NOAA reviews supercomputer pitches

Better hurricane-intensity forecasting may be imminent as the parent agency of the National Weather Service reviews proposals for a new high-performance computer system.

The National Oceanic and Atmospheric Administration will consolidate its supercomputing resources so all of its agencies can benefit from research and development, officials said.

"Not only will we able to improve upon traditional climate and weather monitoring, but also to develop ecosystems monitoring -- and tie that in to our ocean and climate monitoring," Carl Staton, NOAA's chief information officer, said this week.

A pre-solicitation notice, issued in December 2004, calls for a high-performance computing acquisition to meet each NOAA organization's needs. One contractor will be responsible for the system, according to the notice.

Transportation Department officials will also consolidate information technology systems at a new headquarters building beginning in September 2006. That will save $5 million annually in IT overhead costs. The move to the headquarters on an 11-acre site at the Southeast Federal Center, next to the Navy Yard in Washington, D.C., will free funds for mission specific requirements, DOT officials said last week.

Staton said he is paying close attention to DOT's initiative.

Although NOAA's technology management and requirements must be consolidated, the physical machinery does not have to be in one location. The agency has supercomputing facilities in Boulder, Colo.; Princeton, N.J.; and Camp Springs, Md. Interested vendors may use all or none of these facilities in their proposals, according to the acquisition requirements.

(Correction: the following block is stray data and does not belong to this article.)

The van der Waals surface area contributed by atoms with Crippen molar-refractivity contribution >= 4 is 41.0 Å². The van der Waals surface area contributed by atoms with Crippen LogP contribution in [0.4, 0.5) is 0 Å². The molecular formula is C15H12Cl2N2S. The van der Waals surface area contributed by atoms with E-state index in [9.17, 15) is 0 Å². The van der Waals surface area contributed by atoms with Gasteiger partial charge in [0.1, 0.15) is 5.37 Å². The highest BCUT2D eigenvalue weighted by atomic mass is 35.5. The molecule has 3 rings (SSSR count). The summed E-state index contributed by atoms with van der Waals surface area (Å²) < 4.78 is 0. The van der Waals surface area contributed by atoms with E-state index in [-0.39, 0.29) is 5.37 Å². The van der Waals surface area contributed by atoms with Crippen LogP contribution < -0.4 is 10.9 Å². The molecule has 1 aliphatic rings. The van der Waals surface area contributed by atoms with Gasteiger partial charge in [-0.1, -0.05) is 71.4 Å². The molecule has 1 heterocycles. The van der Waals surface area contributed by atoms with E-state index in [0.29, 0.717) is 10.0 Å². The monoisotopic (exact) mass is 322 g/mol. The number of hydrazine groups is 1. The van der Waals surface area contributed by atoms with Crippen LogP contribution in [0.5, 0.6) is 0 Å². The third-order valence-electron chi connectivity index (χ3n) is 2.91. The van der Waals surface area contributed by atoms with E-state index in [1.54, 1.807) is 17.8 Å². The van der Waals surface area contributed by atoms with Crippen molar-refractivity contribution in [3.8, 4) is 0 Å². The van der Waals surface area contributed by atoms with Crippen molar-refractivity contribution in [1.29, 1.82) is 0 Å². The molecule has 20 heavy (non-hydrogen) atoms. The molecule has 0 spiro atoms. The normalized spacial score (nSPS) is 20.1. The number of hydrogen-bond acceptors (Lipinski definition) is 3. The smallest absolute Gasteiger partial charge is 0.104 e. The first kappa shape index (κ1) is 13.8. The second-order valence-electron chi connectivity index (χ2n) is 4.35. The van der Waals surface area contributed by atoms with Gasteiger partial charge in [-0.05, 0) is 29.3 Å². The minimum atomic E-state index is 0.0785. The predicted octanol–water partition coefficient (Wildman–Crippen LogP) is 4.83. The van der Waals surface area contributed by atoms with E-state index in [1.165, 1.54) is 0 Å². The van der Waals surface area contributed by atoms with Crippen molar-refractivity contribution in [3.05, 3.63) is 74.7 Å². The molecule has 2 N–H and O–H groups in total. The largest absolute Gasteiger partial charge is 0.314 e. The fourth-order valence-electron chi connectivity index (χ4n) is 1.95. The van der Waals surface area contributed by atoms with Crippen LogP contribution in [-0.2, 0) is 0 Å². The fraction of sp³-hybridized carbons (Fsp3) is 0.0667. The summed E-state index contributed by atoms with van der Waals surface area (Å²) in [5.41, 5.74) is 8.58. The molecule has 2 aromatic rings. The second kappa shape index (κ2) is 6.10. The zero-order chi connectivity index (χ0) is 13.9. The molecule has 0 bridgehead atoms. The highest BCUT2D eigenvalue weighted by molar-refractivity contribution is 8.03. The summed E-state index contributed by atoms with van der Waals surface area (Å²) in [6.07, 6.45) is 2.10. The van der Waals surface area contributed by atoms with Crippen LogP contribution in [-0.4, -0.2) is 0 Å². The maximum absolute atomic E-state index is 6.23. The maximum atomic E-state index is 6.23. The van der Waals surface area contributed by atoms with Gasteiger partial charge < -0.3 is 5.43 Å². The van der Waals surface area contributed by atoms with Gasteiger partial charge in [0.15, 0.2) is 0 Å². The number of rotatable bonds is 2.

Proposals for NOAA's supercomputing system were delivered in May, and the contract will be awarded in September, with installation scheduled to begin in the fall.

NOAA officials expect integration to accelerate the translation of research into applications, such as improved hurricane and global health monitoring.

The agency also plans to use the supercomputing acquisition for a new worldwide environmental monitoring system. The Global Earth Observation System of Systems, a 10-year endeavor, will examine the environment by evaluating a wide range of factors, such as early warning signs of tsunamis and reports of second-hand severe acute respiratory syndrome.

The contract has a potential to last nine years, including two indefinite quantity options. It is estimated to be worth $368 million.

In a related issue, the full House is expected to vote on a new bill that would organize NOAA's responsibilities for the first time. The National Oceanic and Atmospheric Administration Act passed the House Science Committee in May.

Introduced by the committee’s Environment, Technology and Standards Subcommittee Chairman Vernon Ehlers (R-Mich.), the bill would create a deputy assistant secretary for science and technology and a chief operating officer.

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